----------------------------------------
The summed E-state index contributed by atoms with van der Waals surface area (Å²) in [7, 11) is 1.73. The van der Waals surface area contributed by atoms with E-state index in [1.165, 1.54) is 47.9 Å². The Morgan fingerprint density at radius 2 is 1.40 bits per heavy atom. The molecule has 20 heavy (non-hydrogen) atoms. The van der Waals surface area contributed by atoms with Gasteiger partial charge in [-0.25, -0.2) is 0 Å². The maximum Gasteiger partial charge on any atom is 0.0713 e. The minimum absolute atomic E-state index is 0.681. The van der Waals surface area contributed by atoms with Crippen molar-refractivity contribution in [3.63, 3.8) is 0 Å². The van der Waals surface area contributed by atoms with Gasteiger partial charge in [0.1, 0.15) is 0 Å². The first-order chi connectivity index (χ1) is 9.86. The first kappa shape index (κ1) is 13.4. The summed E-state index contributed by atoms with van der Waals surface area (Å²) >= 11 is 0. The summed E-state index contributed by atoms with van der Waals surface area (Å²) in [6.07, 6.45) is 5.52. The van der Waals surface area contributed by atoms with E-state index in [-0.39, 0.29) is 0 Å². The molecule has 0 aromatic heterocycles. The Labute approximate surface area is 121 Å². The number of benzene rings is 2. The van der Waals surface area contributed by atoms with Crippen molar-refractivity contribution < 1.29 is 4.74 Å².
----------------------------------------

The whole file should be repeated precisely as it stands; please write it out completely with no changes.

The summed E-state index contributed by atoms with van der Waals surface area (Å²) in [7, 11) is 1.73. The van der Waals surface area contributed by atoms with E-state index in [1.165, 1.54) is 47.9 Å². The Morgan fingerprint density at radius 2 is 1.40 bits per heavy atom. The molecule has 20 heavy (non-hydrogen) atoms. The van der Waals surface area contributed by atoms with Gasteiger partial charge in [-0.25, -0.2) is 0 Å². The maximum Gasteiger partial charge on any atom is 0.0713 e. The minimum absolute atomic E-state index is 0.681. The van der Waals surface area contributed by atoms with Crippen molar-refractivity contribution in [3.63, 3.8) is 0 Å². The van der Waals surface area contributed by atoms with Gasteiger partial charge in [0.1, 0.15) is 0 Å². The first-order chi connectivity index (χ1) is 9.86. The first kappa shape index (κ1) is 13.4. The summed E-state index contributed by atoms with van der Waals surface area (Å²) >= 11 is 0. The summed E-state index contributed by atoms with van der Waals surface area (Å²) in [6.07, 6.45) is 5.52. The van der Waals surface area contributed by atoms with E-state index in [-0.39, 0.29) is 0 Å². The molecule has 0 aromatic heterocycles. The Labute approximate surface area is 121 Å². The number of benzene rings is 2. The van der Waals surface area contributed by atoms with Crippen molar-refractivity contribution < 1.29 is 4.74 Å².